Funding to drive Phase 1 and 1-2 Clinical Trials for COVID-19, HPV induced cancers and HBV Vaccine Candidates
PHILADELPHIA, Penn., February 11, 2021 – THERAVECTYS, the world leading pioneer in lentiviral vector technology, announced today a fully subscribed $20M funding round. This funding will be used to progress the Theravectys pipeline by driving several vaccine candidates, including their COVID vaccine, into phase 1 and 1-2 clinical trials. These vaccine candidates are based on a proprietary lentiviral vector platform which elicits an unprecedented, efficient cellular immune response through direct in vivo transduction (gene transfer) of dendritic cells.
With a previous HIV clinical phase 1 trial that demonstrated successfully its safety, and several rounds of pre-clinical testing that proved remarkable efficacy, Theravectys looks forward to commencing in-human testing of its vaccines against SARS-CoV2, HPV and HBV (both targeting virus and viro-induced cancers).
“Our goal has always been to deeply transform global health, and this funding helps us to continue on our path,” said Ye Tian, CEO. “Thanks to our pioneering technology, we’re poised to revolutionize immunotherapy and vaccination, changing the way some of the world’s deadliest diseases can be prevented and treated.”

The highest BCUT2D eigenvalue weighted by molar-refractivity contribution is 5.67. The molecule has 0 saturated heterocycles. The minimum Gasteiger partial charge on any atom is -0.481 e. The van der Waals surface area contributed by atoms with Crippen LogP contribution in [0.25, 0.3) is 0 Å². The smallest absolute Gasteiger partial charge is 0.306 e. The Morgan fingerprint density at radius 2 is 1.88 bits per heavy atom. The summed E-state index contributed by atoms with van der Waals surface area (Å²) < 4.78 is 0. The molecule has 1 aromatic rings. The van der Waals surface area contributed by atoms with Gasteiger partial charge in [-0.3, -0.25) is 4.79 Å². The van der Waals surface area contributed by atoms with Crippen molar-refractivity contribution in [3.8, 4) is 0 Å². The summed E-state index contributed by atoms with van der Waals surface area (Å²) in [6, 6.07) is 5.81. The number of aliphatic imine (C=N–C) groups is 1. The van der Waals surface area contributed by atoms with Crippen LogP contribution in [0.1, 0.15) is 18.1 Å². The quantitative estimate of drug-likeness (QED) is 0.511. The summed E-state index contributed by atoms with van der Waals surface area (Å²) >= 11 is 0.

“With proven successes in previous testing, including full eradication of HPV-induced tumors in 100% of mice after a single intramuscular injection, we eagerly anticipate what the next round of clinical tests will bear,” said Christian Brechot, senior scientific advisor. “We now have the opportunity to further test vaccine candidates where we are the most advanced in our preclinical trials, and are quite confident we’ll see successes emerge in our next rounds of clinical trials.”
Theravectys has an extensive patent and IP portfolio based on more than twenty years of research, including exclusive worldwide rights for lentiviral vector production using DNA flap mechanisms. Theravectys’ vectors use the DNA flap technology (cPPT/CTS), developed by Chief Scientist Dr. Pierre Charneau, enabling the virus to cross the nucleus membrane and get into the cell nucleus, so that they can also transfer genes into non-dividing cells, such as dendritic cells.
Theravectys’ lentiviral vectors are engineered for the most efficient expression of the target antigens and elicit appropriate adaptive immune responses in a variety of indications in oncology and virology. They also have a strong proclivity to induce antigenic presentation by dendritic cells, likely the unique cells to mount a proper T cell immune response, by contrast with various other vaccines that do not have a specific targeting of dendritic cells.